Rate this question:

  • 10. 

    Do many sentences start with empty interjections?  Some common offenders are well, you know, like, yeah, oh, umm, I mean and seriously. 

    • A.

      Yeah... I mean, uhh, how could you avoid them, y'know? Seriously!

    • B.

      No.

    Correct Answer
    B. No.
    Explanation
    If you can remove these interjections, please do so. In most cases, they don't add anything positive and they make the narrator or speaker feel like he's wasting time. They may be acceptable for occasional pauses in dialogue, but please be sparing.

    Rate this question:

  • 11. 

    Do your characters use niceties or other polite filler?  For example, "can I get you a drink?" is a nicety.

    • A.

      Yes.

    • B.

      No.

    Correct Answer
    B. No.
    Explanation
    Niceties are problematic because they rarely advance the plot or show us anything interesting about the characters. Generally, they just waste time and annoy readers.

    Rate this question:

  • 12. 

    Do any of your characters have an apostrophe or a dash in their name?

    • A.

      Yes.

    • B.

      No.

    Correct Answer
    B. No.
    Explanation
    Names with punctuation marks are almost always awkward and frequently cause readers to stumble.

    Rate this question:

  • 13. 

    Are any characters cryptic?  (For example, do they hide information for no reason except that you want the story to keep going?)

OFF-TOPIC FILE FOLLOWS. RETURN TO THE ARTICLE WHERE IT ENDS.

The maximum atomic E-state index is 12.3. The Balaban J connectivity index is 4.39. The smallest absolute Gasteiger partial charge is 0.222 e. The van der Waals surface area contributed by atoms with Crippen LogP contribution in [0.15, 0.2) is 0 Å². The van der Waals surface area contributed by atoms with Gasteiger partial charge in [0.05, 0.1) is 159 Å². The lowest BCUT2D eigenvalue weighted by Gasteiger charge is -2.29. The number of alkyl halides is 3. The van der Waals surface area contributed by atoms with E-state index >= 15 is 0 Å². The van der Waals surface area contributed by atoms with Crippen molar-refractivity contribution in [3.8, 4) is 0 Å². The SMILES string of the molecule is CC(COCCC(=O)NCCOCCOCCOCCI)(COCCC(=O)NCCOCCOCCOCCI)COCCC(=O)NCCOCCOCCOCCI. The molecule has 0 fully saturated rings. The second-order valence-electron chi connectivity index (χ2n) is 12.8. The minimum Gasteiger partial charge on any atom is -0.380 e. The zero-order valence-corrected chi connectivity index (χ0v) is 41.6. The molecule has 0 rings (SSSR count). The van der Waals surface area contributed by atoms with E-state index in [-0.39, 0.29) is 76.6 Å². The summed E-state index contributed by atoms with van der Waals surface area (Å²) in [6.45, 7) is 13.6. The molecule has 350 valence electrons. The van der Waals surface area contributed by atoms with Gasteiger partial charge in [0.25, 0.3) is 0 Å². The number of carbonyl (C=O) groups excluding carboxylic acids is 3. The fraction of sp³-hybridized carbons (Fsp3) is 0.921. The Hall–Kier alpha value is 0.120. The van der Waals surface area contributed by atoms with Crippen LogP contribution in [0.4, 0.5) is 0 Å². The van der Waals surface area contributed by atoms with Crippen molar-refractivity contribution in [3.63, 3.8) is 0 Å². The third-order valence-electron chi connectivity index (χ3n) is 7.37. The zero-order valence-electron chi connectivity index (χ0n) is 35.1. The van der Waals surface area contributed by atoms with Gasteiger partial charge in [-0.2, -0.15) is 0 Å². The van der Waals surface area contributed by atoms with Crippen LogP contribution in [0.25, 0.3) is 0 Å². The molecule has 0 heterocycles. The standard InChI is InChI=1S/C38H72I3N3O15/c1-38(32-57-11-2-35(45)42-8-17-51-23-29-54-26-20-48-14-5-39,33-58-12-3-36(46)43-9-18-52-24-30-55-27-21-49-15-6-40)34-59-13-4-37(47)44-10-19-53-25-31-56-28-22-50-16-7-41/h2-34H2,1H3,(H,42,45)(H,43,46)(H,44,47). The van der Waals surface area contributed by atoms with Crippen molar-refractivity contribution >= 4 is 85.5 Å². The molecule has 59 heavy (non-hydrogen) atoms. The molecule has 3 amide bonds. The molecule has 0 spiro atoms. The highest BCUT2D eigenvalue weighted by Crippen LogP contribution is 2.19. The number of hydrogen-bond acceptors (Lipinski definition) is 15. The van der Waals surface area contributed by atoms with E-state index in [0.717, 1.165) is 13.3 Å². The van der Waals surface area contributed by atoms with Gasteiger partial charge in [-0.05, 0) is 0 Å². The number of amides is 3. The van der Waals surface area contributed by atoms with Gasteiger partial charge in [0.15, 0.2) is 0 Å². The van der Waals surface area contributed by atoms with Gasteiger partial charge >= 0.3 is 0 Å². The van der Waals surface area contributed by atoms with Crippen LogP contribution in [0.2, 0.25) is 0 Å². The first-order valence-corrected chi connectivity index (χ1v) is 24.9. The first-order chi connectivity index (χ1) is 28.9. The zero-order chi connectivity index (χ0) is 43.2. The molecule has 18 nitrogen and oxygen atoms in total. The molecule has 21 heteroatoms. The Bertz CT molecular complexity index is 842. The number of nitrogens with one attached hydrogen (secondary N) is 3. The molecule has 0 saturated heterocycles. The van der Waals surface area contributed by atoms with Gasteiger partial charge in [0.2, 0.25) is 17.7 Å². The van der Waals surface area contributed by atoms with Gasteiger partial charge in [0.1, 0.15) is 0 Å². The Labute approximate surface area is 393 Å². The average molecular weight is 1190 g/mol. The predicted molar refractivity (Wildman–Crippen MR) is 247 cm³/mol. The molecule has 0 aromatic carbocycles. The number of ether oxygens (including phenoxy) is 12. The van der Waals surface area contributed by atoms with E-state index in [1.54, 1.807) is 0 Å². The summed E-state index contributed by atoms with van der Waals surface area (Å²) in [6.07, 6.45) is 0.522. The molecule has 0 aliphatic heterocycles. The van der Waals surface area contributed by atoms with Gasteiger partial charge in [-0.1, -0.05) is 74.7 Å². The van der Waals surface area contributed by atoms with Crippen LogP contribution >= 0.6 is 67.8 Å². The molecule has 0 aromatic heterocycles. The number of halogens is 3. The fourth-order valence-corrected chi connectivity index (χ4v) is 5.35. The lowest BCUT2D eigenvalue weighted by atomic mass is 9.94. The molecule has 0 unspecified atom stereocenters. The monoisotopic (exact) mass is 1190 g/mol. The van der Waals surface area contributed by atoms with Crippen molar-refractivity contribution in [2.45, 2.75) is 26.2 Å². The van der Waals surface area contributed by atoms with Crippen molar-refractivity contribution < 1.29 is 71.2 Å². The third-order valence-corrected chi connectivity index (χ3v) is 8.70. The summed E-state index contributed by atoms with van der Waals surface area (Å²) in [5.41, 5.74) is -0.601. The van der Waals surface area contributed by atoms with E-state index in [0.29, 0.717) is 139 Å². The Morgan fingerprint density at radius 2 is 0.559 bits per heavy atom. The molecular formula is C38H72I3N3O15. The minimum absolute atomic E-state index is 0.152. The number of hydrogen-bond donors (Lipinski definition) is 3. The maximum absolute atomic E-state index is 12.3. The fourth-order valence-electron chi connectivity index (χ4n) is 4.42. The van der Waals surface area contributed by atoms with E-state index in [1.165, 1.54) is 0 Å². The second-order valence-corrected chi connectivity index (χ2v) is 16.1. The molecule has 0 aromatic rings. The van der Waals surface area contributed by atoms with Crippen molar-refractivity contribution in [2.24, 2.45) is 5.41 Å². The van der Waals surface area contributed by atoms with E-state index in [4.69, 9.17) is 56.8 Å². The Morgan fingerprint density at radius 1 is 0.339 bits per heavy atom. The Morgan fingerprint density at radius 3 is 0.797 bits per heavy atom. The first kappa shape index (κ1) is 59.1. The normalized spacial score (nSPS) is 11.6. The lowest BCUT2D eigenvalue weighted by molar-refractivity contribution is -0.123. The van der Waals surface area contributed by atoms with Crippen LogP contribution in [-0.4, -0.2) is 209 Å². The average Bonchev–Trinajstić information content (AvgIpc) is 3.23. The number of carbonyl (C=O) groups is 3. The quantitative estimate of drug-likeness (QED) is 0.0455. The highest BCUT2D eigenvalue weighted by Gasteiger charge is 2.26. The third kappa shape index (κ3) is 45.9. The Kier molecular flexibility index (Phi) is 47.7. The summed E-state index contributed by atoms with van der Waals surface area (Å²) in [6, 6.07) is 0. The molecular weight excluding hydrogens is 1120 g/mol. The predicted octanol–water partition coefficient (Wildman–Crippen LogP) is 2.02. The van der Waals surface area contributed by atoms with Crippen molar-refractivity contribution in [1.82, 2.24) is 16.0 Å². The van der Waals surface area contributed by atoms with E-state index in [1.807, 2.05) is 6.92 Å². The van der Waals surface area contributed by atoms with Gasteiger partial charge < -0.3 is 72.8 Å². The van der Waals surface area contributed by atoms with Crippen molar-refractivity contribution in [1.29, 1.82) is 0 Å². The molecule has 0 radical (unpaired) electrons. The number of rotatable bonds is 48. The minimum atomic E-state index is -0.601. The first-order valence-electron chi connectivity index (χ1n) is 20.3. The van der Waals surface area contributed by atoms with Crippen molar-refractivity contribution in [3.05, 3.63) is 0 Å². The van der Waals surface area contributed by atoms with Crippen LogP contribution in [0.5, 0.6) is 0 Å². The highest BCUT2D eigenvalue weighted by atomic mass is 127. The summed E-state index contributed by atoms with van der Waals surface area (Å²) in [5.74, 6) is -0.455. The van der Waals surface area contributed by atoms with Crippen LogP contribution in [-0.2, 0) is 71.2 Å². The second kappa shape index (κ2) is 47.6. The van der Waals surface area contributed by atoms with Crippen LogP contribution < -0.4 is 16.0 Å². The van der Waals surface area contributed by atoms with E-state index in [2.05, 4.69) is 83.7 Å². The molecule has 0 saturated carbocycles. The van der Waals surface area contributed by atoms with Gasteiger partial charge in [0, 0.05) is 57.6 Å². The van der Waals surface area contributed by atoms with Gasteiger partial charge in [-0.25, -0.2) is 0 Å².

• A.

      Yes, my story has a cryptic character.

    • B.

      Yes, but it's OK because he's enigmatic, mysterious and cool. (Ick. Minus three).

    • C.

      No.

    Correct Answer
    C. No.
    Explanation
    It's not cool or mysterious for characters to withhold information when they don't have a good in-story reason for doing so; it's just annoying.

    Rate this question:

  • 14. 

    Does your story have any Mary Sues?  (A Mary Sue is a superpowered and idealized version of the author.  One warning sign is that your main character goes through the book without doing anything you intend the audience to disapprove of.  Another warning sign is that the character tends to get everything right on her first try). 

    • A.

      Yes.

    • B.

      No.

    Correct Answer
    B. No.
    Explanation
    Unfortunately, most people aren't interesting enough to engross an audience. If you want to write about yourself, please write an autobiography. Keeping yourself out of your fiction will improve your writing because you will have a better perspective of how your readers will see the character. It will also keep your work from feeling like a wish-fulfillment fantasy.

    Rate this question:

  • 15. 

    Over the course of the book, does anyone disagree with or oppose your main character without coming off as nasty, evil or stupid? 

    • A.

      No.

    • B.

      No, because my main character is so heroic that you'd have to be evil or stupid to disagree with him. (Minus two!)

    • C.

      Yes.

    Correct Answer
    C. Yes.
    Explanation
    Generally, readers like moral complexity. A morally complex hero might not be on the right side of every issue. That's fine. Readers will like that better than a perfect hero because it's more realistic and relatable.

    Rate this question:

  • 16. 

    (This question only applies if your main character gets romantically involved with someone).  Please list three characteristics that make the hero's lover an interesting character.  Did you use any of the following traits? 

    • A.

      Sweet.

    • B.

      Beautiful (or attractive or handsome).

    • C.

      High-class.

    • D.